A joint effort by the General Statistics Office (GSO) of Việt Nam, the International Labour Organisation (ILO), the Ministry of Labour, Invalids and Social Affairs’ Institute of Labour Science and Social Affairs, the report polled nearly 20,000 households each month in 63 cities and provinces nationwide from 2007. Data about unofficial workforce were added into survey questionnaires from 2014.

Information gathered revealed that about 60 per cent of unofficial workers live in rural areas in the Mekong and Red River Deltas. In the northern mountainous mid-lands and the Central Highlands regions, workers are mainly involved in agriculture and forestry. Unofficial workers in Hà Nội and HCM City make up more than 20 per cent of the total nationwide.

Most unofficial workers are involved in manufacturing and processing, construction, wholesale-retail and vehicle repair, accounting for about 70 per cent of the total. Lodging and catering services account for another 11 per cent.

The monthly wages of these workers averages VNĐ4.4 million (US$192) a head compared to VNĐ6.7 million for the formal sector. Up to 97.9 per cent of unofficial workers lack social insurance compared to the 80.5 per cent of workers in the formal sector who do have social insurance.

Vulnerable group

Unofficial workers are known to have unstable jobs, lack labour contracts or are forced to work on verbal contracts to earn low income.

About 76.7 per cent of unofficial workers have no official labour contracts, according to the report.

Particularly, their employers operate on a micro or small scale, lack business registration or fail to pay social and health insurance or other welfare to workers.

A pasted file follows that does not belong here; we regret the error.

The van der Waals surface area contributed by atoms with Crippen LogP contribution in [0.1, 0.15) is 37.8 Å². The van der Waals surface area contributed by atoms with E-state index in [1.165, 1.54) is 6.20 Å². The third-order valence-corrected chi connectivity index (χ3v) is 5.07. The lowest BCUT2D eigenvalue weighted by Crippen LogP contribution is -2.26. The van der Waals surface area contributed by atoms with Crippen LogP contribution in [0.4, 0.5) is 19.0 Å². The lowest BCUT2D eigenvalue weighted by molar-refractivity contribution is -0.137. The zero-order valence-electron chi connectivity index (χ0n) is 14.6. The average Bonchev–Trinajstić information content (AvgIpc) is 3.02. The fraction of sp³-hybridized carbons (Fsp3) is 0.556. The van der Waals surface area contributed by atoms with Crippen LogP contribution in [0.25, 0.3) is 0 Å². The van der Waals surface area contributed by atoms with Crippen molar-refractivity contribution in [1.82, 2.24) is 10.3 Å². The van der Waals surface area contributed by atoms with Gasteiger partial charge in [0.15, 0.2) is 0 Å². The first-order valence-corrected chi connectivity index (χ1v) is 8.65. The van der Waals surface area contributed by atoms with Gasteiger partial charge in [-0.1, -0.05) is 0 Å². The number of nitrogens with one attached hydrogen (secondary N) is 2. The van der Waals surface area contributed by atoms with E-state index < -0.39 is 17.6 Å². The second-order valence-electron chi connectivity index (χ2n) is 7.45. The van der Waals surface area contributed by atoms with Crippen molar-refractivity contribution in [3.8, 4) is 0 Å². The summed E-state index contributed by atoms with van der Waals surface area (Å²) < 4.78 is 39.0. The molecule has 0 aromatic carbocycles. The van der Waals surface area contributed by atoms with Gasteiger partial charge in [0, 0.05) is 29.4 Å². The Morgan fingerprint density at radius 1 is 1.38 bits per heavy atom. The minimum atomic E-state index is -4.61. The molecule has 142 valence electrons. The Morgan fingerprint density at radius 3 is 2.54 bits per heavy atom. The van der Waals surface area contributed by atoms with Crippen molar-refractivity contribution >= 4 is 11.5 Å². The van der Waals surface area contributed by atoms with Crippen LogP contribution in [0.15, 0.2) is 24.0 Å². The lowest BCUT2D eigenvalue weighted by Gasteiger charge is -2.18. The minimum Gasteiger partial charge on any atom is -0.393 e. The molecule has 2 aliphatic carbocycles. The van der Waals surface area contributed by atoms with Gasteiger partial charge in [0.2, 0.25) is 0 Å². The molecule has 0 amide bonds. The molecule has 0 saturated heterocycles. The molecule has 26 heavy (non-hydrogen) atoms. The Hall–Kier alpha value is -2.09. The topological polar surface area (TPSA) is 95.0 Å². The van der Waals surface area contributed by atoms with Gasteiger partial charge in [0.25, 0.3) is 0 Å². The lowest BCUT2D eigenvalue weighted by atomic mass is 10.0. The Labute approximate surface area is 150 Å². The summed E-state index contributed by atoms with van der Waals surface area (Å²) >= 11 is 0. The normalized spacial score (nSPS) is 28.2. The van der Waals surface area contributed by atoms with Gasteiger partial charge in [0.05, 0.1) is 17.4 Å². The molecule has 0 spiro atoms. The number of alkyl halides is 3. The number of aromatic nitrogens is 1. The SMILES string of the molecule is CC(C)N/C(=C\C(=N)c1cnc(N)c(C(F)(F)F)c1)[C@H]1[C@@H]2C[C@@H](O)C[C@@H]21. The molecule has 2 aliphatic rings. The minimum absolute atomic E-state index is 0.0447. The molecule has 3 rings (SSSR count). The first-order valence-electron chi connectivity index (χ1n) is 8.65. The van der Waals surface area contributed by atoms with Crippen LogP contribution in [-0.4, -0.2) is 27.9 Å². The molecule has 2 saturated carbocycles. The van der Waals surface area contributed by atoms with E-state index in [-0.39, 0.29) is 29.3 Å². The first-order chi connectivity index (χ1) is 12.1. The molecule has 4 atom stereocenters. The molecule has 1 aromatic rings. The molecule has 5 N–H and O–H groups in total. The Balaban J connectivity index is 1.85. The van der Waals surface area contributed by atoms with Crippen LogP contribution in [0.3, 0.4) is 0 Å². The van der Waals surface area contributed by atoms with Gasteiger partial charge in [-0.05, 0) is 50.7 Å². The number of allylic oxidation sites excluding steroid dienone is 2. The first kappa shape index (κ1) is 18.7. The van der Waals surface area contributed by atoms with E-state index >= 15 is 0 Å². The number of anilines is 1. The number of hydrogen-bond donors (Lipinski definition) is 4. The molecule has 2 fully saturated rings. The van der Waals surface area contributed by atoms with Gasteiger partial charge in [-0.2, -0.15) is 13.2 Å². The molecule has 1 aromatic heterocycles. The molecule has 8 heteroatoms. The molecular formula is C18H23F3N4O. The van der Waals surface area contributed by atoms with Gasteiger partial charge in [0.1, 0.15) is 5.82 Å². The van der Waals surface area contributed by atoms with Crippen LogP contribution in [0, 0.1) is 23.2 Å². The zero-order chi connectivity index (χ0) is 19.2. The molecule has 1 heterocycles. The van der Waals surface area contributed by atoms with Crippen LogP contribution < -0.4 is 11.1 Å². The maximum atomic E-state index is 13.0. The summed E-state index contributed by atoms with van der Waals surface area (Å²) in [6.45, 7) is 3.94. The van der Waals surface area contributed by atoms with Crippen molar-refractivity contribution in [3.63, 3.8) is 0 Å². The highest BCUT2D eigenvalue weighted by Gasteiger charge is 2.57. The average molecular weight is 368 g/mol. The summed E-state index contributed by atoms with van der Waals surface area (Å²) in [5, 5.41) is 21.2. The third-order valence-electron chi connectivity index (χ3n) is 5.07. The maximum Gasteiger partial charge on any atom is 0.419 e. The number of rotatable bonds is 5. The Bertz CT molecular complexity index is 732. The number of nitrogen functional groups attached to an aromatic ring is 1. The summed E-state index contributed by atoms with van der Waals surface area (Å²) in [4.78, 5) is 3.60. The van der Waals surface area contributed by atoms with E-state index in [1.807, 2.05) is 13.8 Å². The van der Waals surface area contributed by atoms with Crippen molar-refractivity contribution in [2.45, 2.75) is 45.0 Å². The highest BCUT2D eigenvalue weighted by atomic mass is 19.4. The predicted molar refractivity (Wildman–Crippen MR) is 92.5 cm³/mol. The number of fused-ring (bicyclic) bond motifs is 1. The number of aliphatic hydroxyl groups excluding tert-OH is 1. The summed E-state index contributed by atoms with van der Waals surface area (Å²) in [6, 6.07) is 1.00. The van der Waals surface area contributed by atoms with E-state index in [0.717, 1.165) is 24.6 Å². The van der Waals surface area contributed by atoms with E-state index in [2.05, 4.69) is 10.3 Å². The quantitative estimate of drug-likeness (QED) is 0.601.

The report shows that up to 43.9 per cent of unofficial workers are classified as being vulnerable. Female workers tend to do jobs that are more vulnerable than male workers. A total of 59.6 per cent of female workers work in vulnerable jobs while the figure is 31.8 per cent for males.

Director of the Institute of Labour Science and Social Affairs Đào Quang Vinh said unofficial workers always had insecure employment, disadvantages in wage arrangements, inadequate welfare and insufficient employment conditions.

To reduce their vulnerability, he suggested adopting specific action plans to encourage business households to apply for registration and provide them with support in capital, technology, consumption and workforce training.

Nguyễn Thị Xuân Mai, head of the GSO’s Population and Labour Statistics Department, said the State should encourage unofficial workers to join voluntary social insurance via aids.

Director of ILO Việt Nam, Chang Hee Lee, said the unofficial economy was a common challenge in many countries. To reduce unofficial workers, it was necessary to promote official employment by creating opportunities for unofficial workers to work in companies, to have labour contracts and to be paid social and health insurance.

The report would serve as a basis to help ministries and agencies put forward appropriate policies, he said.

Vietnam News - October 06, 2017